Boston Camera Company, 36 India Street, Boston, Massachusetts          1888 -1890




                                           All images courtesy of Gerjo Quicken


Boston Camera Company's Hawk-Eye Detective and Combination Camera is best known to collectors in its regular guise, having a natural wood finish. Recently, however, this ebonised version of the camera was brought to my attention.


By all accounts the black finish inside and out is believed to be factory original.  And as seen in the various comparison photos, some differences are reflected in the larger size and the style of the focus knob, the circular opening at the rear which lacks the plug locking slots seen on the standard version of the Boston Hawk-Eye, the square-cornered hinges versus the elongated and more ornamental side door hinges on the standard version and the lack of a circular side plate and lever to control the internal flap (self-capping shutter feature) that's generally seen on the standard Boston Hawk-Eye.  Despite all these differences, the camera's Boston Camera Company DNA is evident.


Neither of the two advertisements found for Boston's Hawk-Eye mention an ebonised option and in over forty years of collecting, I've never encountered a physical example of this version, a photo or even a reference to one.  Similar to Eastman's Ordinary Kodaks costing less than their more upscale Daylight series equivalents with leather covering, consideration was given to the possibility that this may have been Boston's attempt at marketing a more premium finish. However, since McKeown's Price Guide to Antique and Classic Cameras 2005-2006 indicates that the Boston Hawk-Eye was available in a leather covered version, it's doubtful that they would have offered yet another optional finish.  Having said all that, I've yet to come across a leather covered Boston Hawk-Eye. 

Another possibility is that the ebonised Boston was part of a special run for promotional purposes, possibly lacking the more ornate hardware and the internal flap (self-capping shutter) feature with economy in mind.  This appears to have been the case with another black-finished camera, the Dalmeyer, which is an ebonised version of Scovill's Empire Camera No. 1 made especially for a department store/furniture retailer in the 1890's. Though in the case of the Dalmeyer, it featured a focusing knob at the rear, similar to that of the Boston Hawk-Eye; a major improvement over the Scovill Empire's sliding bar arrangement.

And, here's one other possibility that I think makes the most sense. This ebonised version lacks the internal flap (self-capping shutter) feature with its outer lever control as seen on Boston's standard version. Eaton Lothrop, in his book "A Century of Cameras", stated that "On the earliest versions the shutters were not self-capping, but this was rectified later." This ebonised version also lacks a removable focusing screen holder, the screen's brass retaining clips being permanently attached to the stationary rear frame. This would preclude the use of a roll holder, which by 1889, was one of the camera's major selling points. In the absence of these two significant features, and having the less ornate hinges along with what must have been a simple non-locking plug for the focusing port (if there ever was a plug at that point), this ebonised version may very well represent the Boston Hawk-Eye Detective and Combination Camera in its earliest form.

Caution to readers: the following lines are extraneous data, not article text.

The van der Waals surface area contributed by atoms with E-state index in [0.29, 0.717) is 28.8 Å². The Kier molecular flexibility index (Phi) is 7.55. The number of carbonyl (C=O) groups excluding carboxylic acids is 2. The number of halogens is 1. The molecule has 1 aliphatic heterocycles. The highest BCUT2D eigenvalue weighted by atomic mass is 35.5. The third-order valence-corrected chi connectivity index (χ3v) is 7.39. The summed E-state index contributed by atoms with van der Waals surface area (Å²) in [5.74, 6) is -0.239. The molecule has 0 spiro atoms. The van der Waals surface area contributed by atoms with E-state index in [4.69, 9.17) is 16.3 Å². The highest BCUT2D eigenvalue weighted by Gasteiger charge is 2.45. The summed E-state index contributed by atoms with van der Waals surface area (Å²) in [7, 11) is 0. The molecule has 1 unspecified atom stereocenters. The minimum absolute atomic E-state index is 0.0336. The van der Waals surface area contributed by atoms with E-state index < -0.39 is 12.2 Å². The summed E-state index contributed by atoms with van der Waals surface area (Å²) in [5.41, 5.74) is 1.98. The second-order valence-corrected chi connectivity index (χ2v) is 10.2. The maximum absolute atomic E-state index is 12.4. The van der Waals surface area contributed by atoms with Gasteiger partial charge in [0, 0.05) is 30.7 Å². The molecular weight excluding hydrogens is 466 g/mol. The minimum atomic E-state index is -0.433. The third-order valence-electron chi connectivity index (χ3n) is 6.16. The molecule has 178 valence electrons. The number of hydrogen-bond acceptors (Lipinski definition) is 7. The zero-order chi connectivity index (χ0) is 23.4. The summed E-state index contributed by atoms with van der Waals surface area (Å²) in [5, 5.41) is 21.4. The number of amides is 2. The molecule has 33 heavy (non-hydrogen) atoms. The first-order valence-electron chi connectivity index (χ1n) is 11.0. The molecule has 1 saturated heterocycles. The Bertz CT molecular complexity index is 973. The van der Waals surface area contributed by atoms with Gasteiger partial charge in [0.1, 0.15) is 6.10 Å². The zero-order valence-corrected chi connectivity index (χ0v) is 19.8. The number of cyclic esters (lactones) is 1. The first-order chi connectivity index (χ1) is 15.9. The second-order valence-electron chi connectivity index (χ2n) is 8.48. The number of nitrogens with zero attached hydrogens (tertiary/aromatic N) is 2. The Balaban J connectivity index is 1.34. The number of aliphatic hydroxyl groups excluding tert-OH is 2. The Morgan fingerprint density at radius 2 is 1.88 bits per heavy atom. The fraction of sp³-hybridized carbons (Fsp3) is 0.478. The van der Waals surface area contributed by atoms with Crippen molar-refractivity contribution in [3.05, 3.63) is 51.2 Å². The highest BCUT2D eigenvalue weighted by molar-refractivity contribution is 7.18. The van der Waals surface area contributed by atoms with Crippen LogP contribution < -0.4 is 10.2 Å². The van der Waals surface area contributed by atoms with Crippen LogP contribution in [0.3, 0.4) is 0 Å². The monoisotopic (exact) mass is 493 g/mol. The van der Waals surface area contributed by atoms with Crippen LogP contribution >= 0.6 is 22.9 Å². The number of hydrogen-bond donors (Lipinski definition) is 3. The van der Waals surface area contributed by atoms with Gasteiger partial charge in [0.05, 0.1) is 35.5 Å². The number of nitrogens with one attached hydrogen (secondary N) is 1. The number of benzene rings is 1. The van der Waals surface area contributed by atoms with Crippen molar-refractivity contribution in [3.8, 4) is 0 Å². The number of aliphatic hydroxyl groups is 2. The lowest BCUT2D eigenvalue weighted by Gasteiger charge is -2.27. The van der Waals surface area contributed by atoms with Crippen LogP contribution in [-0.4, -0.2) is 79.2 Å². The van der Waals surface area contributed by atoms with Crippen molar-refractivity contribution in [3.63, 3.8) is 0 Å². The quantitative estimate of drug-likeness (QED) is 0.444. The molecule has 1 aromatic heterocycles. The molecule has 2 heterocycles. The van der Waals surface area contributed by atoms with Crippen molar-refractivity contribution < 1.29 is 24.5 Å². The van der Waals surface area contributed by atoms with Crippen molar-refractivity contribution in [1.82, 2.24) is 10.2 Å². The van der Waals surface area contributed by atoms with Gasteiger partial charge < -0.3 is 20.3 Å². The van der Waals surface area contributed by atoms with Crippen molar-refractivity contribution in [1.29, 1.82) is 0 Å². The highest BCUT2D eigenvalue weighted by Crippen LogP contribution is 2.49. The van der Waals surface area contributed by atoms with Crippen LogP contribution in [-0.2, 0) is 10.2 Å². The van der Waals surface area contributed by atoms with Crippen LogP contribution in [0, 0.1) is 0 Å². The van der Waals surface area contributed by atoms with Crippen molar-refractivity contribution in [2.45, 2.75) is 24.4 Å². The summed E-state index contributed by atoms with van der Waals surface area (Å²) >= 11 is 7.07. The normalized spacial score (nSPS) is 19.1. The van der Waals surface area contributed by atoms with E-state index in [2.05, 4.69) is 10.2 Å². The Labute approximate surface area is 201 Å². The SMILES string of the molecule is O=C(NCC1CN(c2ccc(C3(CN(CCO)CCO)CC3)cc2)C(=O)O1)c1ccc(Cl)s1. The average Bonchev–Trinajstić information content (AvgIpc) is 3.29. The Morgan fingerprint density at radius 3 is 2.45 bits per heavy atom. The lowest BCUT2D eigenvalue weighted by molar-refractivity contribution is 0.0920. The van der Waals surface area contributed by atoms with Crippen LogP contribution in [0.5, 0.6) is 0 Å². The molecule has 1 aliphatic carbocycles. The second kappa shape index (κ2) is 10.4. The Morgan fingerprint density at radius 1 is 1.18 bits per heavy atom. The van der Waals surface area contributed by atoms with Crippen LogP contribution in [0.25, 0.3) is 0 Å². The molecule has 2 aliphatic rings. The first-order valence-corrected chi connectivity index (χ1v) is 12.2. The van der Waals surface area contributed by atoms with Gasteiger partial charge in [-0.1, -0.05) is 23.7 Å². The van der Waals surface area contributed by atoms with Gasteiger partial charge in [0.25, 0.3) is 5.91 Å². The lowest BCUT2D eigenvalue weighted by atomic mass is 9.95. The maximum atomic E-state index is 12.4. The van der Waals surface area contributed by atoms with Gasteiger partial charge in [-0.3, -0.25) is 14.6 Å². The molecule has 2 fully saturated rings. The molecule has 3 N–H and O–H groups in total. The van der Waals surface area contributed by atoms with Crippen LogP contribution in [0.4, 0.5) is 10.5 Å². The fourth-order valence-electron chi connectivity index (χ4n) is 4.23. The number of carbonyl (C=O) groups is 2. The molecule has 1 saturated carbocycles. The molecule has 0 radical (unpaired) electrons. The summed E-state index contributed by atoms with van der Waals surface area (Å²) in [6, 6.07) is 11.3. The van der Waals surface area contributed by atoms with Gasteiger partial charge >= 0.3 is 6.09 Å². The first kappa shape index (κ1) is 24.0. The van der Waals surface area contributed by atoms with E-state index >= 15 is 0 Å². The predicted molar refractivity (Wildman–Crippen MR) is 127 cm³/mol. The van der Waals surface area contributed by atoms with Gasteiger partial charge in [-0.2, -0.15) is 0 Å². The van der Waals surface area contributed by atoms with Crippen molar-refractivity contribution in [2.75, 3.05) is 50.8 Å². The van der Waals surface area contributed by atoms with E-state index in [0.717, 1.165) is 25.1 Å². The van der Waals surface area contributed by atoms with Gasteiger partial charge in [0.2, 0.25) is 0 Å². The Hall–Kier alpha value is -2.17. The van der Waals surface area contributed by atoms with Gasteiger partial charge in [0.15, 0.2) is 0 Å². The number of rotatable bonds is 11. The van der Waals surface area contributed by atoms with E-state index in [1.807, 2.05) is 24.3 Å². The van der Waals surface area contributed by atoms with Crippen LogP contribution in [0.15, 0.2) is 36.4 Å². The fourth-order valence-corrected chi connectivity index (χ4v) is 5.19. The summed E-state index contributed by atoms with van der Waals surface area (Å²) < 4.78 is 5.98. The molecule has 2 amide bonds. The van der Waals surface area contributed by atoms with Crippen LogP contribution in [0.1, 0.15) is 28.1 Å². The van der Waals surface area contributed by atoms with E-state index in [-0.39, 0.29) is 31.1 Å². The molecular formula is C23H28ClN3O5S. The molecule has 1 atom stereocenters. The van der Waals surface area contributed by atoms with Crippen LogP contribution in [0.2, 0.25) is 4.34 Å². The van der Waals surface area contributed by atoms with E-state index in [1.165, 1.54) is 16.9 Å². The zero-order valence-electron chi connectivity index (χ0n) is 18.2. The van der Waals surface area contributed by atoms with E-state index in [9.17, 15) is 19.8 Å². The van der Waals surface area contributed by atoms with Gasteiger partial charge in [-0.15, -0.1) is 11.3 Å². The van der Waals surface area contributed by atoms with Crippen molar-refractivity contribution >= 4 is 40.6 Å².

With a roughly two year production run, Boston's Hawk-Eye in any incarnation had a rather short life. If this example was a promotional or a premium version, in either case, production would have been very limited. If indeed this ebonised version should turn out to be the earliest version of the camera, its production would have been extremely brief, probably being made for no more than three or four months.


Most certainly by the numbers, this sole known ebonised example would support any of the aforementioned scenarios. And, as compared against the standard Boston Hawk-Eyes that survive, and many other detective cameras of the period, this camera is nothing short of very rare.


Once again, My Sincere Thanks to Gerjo Quicken for sharing this historically important version of the Boston Hawk-Eye from his collection.  Through these exchanges with other collectors, discoveries like this help to tell a more complete story, to add a new dimension or an update to what we've previously known, and to actually be able to see a physical example of a known (or sometimes totally unknown) camera or other photographic apparatus that has never been seen before.

For more information on the standard Boston Hawk-Eye or the Dalmeyer (Scovill Empire), look for them under the "Antique Cameras" section of this website.






















Boston Camera Company Hawk-Eye Detective Camera, standard version with no internal flap and capped where the control lever would be.

Lacking this internal flap feature, is in itself, a very rare configuration of the camera's standard version.





    Boston Camera Company Hawk-Eye Detective Camera, standard version equipped with an internal flap and control lever      (Source: John Clark)




                                                                   1889 ad



                                                                       1889 ad